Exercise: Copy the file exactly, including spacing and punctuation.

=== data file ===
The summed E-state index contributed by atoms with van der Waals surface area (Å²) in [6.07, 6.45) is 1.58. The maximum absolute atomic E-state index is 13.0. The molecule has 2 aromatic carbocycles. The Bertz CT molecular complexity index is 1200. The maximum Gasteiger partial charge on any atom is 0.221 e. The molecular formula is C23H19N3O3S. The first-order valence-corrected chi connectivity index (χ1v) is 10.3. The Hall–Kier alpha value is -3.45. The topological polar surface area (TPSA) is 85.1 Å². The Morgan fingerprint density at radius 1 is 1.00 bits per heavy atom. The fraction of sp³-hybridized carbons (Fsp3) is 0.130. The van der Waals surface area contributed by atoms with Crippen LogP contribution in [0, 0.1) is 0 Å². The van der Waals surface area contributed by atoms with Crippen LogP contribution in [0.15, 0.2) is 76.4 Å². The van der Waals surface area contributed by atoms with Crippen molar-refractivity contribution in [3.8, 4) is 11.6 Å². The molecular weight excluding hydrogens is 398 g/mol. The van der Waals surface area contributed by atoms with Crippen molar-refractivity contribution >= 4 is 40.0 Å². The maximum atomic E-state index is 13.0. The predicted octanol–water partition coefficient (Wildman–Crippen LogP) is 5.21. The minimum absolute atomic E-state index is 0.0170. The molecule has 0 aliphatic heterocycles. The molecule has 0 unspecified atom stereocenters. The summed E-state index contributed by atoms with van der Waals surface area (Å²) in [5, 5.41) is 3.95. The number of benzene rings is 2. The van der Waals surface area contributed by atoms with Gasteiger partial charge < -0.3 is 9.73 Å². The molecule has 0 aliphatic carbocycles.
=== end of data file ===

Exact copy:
The summed E-state index contributed by atoms with van der Waals surface area (Å²) in [6.07, 6.45) is 1.58. The maximum absolute atomic E-state index is 13.0. The molecule has 2 aromatic carbocycles. The Bertz CT molecular complexity index is 1200. The maximum Gasteiger partial charge on any atom is 0.221 e. The molecular formula is C23H19N3O3S. The first-order valence-corrected chi connectivity index (χ1v) is 10.3. The Hall–Kier alpha value is -3.45. The topological polar surface area (TPSA) is 85.1 Å². The Morgan fingerprint density at radius 1 is 1.00 bits per heavy atom. The fraction of sp³-hybridized carbons (Fsp3) is 0.130. The van der Waals surface area contributed by atoms with Crippen LogP contribution in [0, 0.1) is 0 Å². The van der Waals surface area contributed by atoms with Crippen LogP contribution in [0.15, 0.2) is 76.4 Å². The van der Waals surface area contributed by atoms with Crippen molar-refractivity contribution in [3.8, 4) is 11.6 Å². The molecular weight excluding hydrogens is 398 g/mol. The van der Waals surface area contributed by atoms with Crippen molar-refractivity contribution >= 4 is 40.0 Å². The maximum atomic E-state index is 13.0. The predicted octanol–water partition coefficient (Wildman–Crippen LogP) is 5.21. The minimum absolute atomic E-state index is 0.0170. The molecule has 0 aliphatic heterocycles. The molecule has 0 unspecified atom stereocenters. The summed E-state index contributed by atoms with van der Waals surface area (Å²) in [5, 5.41) is 3.95. The number of benzene rings is 2. The van der Waals surface area contributed by atoms with Gasteiger partial charge < -0.3 is 9.73 Å². The molecule has 0 aliphatic carbocycles.